Bernard Rubin

Structure, the basic structure.

Howard Zinn

Yeah, the fundamental structure of the communication system in this country is like the structure of the economy. It’s controlled by real big money. And I’m afraid that whatever is done in law and regulation would be overcome by the power of money.

Bernard Rubin
Let us just say that it was possible to avoid the implications of big money. Is big labor any better or big anything else any better?

Howard Zinn
No.

Bernard Rubin
Big is the problem…

Howard Zinn
Big is the problem. I mean, of course, some things not as big as others. And as big as labor is, it’s still not as big, you know, as as big business. But the problem in this country is, I think, basically the control of the mass media by the industrial and financial corporations of the country. That I see is fundamental.

Bernard Rubin
Would you divest all large corporations from media activities, is this what you’re suggesting?

Howard Zinn

See, there’s nothing that we could do in broadcasting alone that would solve the problem. We’d have to change the economy of the country. This seems is very impractical. This is the prob-, it’s unfortunate, but it’s true. We would need to give access, wide access to all sorts of groups on television and on radio. Have a real spectrum of opinion. Right now the spectrum of opinion goes from Republicans to Democrats. You see how in the presidential campaign, they even, Congress, even, you know, passes laws and the FCC regulates it so that anybody other than Democrat and Republican can’t appear on these nationally televised debates. So we have to expand the openness of radio and television to include all sorts of opinions.

Bernard Rubin

One of the problems with open access is that a great many people would be absolutely shocked by all the groups and all the diversity in the country. I’m not saying this is a bad thing. I’ve suggested it’s a good thing to be a little shocked, but would you be prepared to hear all of the ideas that you find noxious and abhorrent, given full rein on the television?

Howard Zinn
I do, I do now.

Bernard Rubin
But I’m saying is if went beyond politics? If it went beyond ordinary, traditional politics, would you be prepared not only to state your case, but to stand by when so many people you would deem to be kooky or crazy or whatnot were stating their case.

Howard Zinn
Sure. Sure. That’s, that’s a fair trade.

Bernard Rubin
“It’s a fair trade.” What do you, when you say that, that what you suggest is impractical, have you, have you given up hope?

Howard Zinn
No…

Bernard Rubin
Are you less, less optimistic?

Howard Zinn
No, I just think it’s a long range problem. I haven’t given up hope. But I don’t think there’s any immediate solution. I think it’s gonna take a long time and a lot of organization and a lot of work for the American people to organize themselves to transform this economic system. It’s a very long, tough fight.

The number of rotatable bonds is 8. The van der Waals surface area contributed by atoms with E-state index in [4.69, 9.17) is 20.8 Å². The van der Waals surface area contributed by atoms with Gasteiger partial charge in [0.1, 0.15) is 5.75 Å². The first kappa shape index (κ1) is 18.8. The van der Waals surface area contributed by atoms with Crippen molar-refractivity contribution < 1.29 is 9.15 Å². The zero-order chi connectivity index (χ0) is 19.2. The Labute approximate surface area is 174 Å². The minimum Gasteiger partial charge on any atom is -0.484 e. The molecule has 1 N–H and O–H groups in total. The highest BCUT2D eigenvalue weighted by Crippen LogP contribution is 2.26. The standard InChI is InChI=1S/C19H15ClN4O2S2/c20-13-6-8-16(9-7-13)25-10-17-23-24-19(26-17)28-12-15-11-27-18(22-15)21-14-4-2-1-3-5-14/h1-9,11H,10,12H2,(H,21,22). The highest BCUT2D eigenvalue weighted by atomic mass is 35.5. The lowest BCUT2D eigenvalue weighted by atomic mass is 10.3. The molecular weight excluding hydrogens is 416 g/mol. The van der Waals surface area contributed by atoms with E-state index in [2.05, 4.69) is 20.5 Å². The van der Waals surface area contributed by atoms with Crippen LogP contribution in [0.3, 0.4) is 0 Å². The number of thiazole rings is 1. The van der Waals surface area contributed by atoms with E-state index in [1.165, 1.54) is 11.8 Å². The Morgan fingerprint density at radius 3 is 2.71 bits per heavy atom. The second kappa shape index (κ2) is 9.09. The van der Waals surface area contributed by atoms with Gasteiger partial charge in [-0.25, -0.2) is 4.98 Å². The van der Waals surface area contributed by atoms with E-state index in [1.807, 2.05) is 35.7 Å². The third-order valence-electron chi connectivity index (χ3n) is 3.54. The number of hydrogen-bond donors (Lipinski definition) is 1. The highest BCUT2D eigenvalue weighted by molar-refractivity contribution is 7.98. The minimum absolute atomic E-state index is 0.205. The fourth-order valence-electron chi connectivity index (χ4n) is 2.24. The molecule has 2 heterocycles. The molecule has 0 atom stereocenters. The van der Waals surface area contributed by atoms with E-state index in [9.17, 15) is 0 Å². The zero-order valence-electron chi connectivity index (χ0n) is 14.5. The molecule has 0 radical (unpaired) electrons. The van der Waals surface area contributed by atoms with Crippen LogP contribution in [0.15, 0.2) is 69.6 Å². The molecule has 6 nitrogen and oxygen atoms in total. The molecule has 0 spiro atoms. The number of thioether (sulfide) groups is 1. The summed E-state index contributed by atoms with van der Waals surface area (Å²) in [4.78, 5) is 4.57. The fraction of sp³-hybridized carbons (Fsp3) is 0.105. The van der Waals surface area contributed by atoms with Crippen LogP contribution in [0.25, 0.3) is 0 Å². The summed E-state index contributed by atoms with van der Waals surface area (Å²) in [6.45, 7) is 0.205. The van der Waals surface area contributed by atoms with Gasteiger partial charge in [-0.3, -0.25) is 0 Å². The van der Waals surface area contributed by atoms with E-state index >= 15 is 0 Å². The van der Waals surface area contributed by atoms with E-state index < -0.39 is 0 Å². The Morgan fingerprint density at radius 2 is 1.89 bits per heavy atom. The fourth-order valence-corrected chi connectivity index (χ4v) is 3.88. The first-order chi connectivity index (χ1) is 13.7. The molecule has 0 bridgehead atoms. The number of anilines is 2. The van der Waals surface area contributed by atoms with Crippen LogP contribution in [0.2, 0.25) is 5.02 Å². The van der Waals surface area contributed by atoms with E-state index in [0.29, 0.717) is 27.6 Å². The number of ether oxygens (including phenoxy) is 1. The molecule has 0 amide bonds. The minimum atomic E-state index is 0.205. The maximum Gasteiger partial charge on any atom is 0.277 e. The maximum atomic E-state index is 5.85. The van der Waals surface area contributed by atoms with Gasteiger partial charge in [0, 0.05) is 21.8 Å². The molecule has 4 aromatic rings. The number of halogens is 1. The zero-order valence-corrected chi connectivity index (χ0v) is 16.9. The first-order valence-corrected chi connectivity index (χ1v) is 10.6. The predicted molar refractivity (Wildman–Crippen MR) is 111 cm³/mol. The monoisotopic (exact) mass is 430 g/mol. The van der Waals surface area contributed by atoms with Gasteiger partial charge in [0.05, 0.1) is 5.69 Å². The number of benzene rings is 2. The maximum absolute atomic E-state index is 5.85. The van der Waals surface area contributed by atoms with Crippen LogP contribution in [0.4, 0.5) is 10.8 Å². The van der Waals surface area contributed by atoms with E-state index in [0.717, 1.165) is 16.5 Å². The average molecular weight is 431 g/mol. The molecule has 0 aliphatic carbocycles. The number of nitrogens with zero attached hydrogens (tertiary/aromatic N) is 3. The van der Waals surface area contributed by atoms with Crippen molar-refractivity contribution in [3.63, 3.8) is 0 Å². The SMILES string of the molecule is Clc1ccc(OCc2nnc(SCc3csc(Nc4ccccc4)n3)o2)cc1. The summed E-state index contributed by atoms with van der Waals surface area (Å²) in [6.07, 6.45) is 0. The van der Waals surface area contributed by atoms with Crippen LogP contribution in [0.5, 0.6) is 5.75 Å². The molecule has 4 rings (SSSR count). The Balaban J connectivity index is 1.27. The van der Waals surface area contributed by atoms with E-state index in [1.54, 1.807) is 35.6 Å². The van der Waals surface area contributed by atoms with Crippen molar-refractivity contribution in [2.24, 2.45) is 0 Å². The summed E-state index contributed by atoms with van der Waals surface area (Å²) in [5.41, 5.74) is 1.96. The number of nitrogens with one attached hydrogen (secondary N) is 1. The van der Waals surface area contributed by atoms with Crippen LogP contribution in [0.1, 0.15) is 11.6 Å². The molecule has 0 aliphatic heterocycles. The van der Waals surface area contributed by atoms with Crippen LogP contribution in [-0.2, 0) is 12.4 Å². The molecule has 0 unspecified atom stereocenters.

Bernard Rubin
What would in your view caused them to transform it? Would it be the collapse of economics?

Howard Zinn
Well, in itself, the collapse alone wouldn’t do it unless there were people already organized, conscious thinking, thinking about solutions. [Indiscernable] we had collapsed, and, you know, without readiness of people to do something constructive could lead to, you know, chaos and fascism, you see. And no, I think people have to organize starting now. People already are organized around economic issues, around trade union issues, even organized around communications issues at Boston University. Right now they’re organizing to try to prevent WBUR from being taken over by the president of Boston University. That’s organization. People have to be in a constant state of self-defense, and a constant state of trying to open up things for themselves economically, open up the media, fight for every bit of space they can get, fight for every bit of airtime they can get even though they’re minuscule.

Bernard Rubin
If somebody differed with you on the WBUR case, you would suggest that they ought to argue with you on the open airwaves, is this…

Howard Zinn
Yes, yes.

Bernard Rubin
this is the way to handle it.

Howard Zinn
Absolutely. Yes.

Bernard Rubin
In terms of the, of the changes that you would advocate, suppose we did have changes… the communications business — I even hate to use that word, but it is…

Howard Zinn
But it is.

Bernard Rubin
Communications enterprises are enormous. If you, if you didn’t have the primacy of the private sector, would it be the primacy of the government sector? How could we escape some form of tyranny of the state?

Howard Zinn
Oh, that is very hard. I like to think that it may be possible to escape both the tyranny of big business and the tyranny of the state, by a whole series of cooperatives around the country. My problem in talking about this is I’m talking about something that doesn’t exist anywhere. Now, even where something is government or public, it’s not good, but it’s better than big business. I’m thinking that probably BBC, and CBC, British and Canadian, probably are better off than the American system with more public control of more outlets. I don’t know if you would agree with me about that.

Bernard Rubin
But much more limited access than we have in this country. For example, the BBC says that they’re, the British government rather says that they shall be the BBC, two channels, and one independent in London area, in the Greater London area. They just don’t want to have seven or 10 channels.